Loss Control Insights
Step Up to Stairway Safety
Stairways are an easily overlooked hazard. Because using stairs is second nature, we seldom think about the dangers of slipping, tripping and missing a step. With distractions such as cell phones, rushing to meetings, chatting with others or carrying a load of materials that blocks our vision, there are many reasons stairs can become treacherous.
While not all workplace slips, trips and falls happen on stairs, workers’ compensation statistics confirm that stairways are dangerous. EMC Senior Engineer Larry Readout says that in the past 4 years, EMC-insured organizations have experienced $10 million in claims from stairway falls. And since both the National Safety Council and the Bureau of Labor Statistics rank falls as the number two cause of fatalities in the workplace, taking stairs seriously can help decrease the potential for accidents.
Remind Employees to Tread Safely
It’s hard to change people’s behaviors, but with reminders and staff training, you can raise stairs to the higher level of respect they deserve. Include these points in training:
- Proper stair climbing protocol — No phone calls, texting or reading.
- Proper stepping procedures — Don’t take shortcuts, take only one step at a time, lifting feet clear of the upward tread when descending.
- Proper attire — Avoid spike heels or flip-flops, make sure shoelaces are tied, and that long skirts or pant legs don’t drag on the floor, potentially catching your shoes.
- Proper caution — Hold hand rails, check to be sure that steps aren’t wet or slippery.
- Proper watchfulness — Larry says that some research indicates most users only see the first step and the last three as they descend; he notes that a lot of hazards can appear on those steps in between.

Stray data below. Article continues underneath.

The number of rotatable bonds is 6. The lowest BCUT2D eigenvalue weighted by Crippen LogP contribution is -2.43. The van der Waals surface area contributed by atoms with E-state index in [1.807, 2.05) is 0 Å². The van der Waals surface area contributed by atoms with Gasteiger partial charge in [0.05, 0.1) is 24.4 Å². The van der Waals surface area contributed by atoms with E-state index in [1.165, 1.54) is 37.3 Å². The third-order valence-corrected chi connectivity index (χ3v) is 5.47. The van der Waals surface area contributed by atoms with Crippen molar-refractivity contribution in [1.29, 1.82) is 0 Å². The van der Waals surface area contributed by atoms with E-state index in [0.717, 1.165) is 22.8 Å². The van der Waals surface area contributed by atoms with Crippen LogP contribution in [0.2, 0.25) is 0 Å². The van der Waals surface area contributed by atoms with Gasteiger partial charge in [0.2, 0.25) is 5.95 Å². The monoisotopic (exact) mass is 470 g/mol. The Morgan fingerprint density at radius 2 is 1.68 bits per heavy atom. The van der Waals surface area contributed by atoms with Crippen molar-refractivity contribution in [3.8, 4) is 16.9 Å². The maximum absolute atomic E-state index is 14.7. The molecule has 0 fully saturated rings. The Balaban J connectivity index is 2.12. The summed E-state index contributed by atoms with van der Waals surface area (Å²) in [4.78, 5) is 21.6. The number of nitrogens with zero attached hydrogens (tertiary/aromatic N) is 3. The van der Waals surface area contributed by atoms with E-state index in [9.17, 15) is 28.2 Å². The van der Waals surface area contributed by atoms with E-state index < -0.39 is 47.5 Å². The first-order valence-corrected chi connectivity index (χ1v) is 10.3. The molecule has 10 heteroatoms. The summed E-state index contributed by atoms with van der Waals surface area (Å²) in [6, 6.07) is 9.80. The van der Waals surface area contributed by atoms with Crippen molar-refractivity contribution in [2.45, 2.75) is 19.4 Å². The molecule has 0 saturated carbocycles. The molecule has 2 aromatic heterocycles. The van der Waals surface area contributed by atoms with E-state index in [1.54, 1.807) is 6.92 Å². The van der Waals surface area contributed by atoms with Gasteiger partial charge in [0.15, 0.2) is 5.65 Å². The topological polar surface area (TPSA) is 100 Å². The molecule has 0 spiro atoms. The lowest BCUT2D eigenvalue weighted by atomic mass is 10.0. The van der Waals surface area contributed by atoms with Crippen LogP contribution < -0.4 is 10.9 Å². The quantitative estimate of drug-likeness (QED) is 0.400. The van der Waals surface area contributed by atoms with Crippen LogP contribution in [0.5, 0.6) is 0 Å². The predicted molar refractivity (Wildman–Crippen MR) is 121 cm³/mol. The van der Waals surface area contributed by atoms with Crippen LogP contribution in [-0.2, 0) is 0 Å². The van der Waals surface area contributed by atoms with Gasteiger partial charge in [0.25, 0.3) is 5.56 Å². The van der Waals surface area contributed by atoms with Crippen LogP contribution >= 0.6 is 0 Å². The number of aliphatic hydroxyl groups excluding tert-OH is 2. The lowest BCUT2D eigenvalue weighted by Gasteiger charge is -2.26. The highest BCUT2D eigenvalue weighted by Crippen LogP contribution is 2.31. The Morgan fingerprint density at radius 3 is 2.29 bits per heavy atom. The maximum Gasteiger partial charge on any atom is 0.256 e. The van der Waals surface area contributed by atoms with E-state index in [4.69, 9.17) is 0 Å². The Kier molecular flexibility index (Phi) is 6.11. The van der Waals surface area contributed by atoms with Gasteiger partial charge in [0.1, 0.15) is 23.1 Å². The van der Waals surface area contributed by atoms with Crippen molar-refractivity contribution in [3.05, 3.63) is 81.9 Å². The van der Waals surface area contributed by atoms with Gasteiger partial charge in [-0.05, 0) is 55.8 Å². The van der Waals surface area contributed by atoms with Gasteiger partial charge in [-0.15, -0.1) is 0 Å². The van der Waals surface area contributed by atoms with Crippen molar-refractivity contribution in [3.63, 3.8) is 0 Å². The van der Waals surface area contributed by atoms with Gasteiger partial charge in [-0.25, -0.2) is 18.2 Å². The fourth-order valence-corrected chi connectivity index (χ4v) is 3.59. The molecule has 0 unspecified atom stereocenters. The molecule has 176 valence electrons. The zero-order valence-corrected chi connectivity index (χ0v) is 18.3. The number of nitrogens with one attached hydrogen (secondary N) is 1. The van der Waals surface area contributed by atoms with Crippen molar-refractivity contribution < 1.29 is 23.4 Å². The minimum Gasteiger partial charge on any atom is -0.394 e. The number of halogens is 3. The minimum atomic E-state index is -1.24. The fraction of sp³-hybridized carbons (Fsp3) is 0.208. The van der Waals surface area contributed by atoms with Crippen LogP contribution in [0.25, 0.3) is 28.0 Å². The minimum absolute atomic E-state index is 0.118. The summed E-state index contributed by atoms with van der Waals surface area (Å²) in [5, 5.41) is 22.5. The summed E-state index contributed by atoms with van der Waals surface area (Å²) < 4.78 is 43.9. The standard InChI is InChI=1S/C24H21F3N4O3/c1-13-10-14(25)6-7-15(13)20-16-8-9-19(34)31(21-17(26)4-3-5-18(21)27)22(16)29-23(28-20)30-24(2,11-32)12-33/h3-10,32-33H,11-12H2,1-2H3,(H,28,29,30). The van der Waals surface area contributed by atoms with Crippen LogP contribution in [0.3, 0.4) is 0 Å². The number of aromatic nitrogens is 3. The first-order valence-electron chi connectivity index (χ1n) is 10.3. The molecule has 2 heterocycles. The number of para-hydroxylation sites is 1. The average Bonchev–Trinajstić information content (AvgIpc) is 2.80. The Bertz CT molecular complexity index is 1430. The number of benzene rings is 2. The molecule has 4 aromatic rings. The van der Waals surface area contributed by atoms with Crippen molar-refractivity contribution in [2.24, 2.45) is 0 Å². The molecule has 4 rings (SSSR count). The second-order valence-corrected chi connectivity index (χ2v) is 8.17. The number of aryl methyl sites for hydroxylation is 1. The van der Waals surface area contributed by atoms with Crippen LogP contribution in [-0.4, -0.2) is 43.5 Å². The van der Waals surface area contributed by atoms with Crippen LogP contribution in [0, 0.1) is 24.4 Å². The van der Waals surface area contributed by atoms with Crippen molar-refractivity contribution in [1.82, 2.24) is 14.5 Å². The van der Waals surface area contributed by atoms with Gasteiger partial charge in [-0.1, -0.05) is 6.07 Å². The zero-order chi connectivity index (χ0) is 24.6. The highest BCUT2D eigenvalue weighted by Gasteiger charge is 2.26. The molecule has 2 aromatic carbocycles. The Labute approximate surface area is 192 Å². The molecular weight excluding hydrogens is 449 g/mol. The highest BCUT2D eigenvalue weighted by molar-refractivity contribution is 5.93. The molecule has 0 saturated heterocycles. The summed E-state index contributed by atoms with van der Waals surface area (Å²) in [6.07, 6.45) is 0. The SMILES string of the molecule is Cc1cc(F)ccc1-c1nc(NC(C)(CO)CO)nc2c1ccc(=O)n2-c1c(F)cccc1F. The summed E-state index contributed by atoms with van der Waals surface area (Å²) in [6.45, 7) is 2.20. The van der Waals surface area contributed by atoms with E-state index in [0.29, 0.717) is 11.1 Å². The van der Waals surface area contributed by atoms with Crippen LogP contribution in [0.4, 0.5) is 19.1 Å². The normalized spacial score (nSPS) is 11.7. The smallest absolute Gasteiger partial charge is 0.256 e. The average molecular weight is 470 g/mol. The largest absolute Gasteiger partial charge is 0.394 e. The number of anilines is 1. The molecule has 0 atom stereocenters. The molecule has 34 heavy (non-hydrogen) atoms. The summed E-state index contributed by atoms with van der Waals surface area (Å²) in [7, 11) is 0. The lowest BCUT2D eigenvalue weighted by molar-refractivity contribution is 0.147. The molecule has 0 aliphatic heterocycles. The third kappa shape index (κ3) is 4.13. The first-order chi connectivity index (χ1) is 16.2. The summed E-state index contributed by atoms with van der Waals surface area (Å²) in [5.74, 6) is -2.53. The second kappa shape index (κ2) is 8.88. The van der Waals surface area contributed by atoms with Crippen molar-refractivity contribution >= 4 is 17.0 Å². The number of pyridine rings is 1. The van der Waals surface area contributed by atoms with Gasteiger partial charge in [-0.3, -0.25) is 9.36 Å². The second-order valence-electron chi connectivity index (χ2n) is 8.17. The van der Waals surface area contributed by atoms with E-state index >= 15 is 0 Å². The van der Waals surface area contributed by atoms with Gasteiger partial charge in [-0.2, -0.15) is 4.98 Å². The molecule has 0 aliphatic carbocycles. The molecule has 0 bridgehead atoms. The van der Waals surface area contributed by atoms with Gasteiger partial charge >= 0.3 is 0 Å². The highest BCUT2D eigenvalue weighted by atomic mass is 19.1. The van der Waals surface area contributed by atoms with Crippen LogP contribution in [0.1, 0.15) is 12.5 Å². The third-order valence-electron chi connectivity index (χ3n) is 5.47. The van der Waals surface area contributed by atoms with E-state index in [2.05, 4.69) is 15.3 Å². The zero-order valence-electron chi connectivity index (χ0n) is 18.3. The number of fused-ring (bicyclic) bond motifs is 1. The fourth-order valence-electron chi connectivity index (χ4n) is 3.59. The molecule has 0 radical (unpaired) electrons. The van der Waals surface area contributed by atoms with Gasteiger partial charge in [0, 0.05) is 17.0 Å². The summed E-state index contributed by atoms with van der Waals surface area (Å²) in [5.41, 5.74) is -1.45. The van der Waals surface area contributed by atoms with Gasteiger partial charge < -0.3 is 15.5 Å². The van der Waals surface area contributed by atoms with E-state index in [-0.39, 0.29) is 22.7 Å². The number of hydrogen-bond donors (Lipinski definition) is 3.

Step Up to Keep Stairs in Tip-Top Shape
While reminders raise awareness and help employees concentrate on being careful on stairs, it’s up to building maintenance and cleaning crews to do their part in keeping stairs safe. Some of the usual clean-up tasks, such as wiping up spills and not storing anything on the stairs, are no-brainers. Other tips include:
- Keep stairs well lit. Do an evaluation to make sure there is enough lighting in stairwells, and replace burned out lights immediately. Lighting shouldn’t cast shadows on the stairway or create glare for those approaching the stairs. Lighting is important enough that your stairway lights should have backup power in case of emergencies and outages.
- Frequently inspect stairs for damage, such as broken step nosings, wobbly handrails, and loose or broken treads.
- Ensure steps have good traction, especially outdoor steps. Increase traction with abrasive tape, grit coatings or high traction step covers.
- Use ice melt sparingly on outdoor stairways with metal components. Select products that are less corrosive to metal, such as calcium magnesium acetate or magnesium chloride.
- Provide visual contrast on tread nosings, especially the first and last steps.
- Install proper handrails. Both sides of the stairway should have them, and handrails should be grippable, rounded and 1 1/4 to 2 inches in diameter. They should extend horizontally about 12 inches at both the top and bottom of the stairway. Stairways wider than 88 inches should have handrails in the middle too.
- Don’t allow posters and signs on stairwell walls, as they can be distracting and cause a slip or a trip.
Rethink Stairway Design
While it’s often not possible to completely redesign stairways, some of these changes may be worth the time and expense:
- Short flight stairways with three or fewer risers are potentially dangerous, as the steps may not be noticed and may cause “air stepping,” leading to a fall. Remodeling single steps into a ramp is a safer option. If that’s not feasible, add contrasting yellow safety paint or tape and add handrails to help users notice the steps.
- Add architectural elements near the stairway approach to require people to slow down and turn before reaching the stairway.
- Make sure your steps are consistent in riser heights and tread depth, between 4 and 7 inches high and a minimum of 11 inches deep.
- Add step lighting in low-light areas, such as theatres and auditoriums.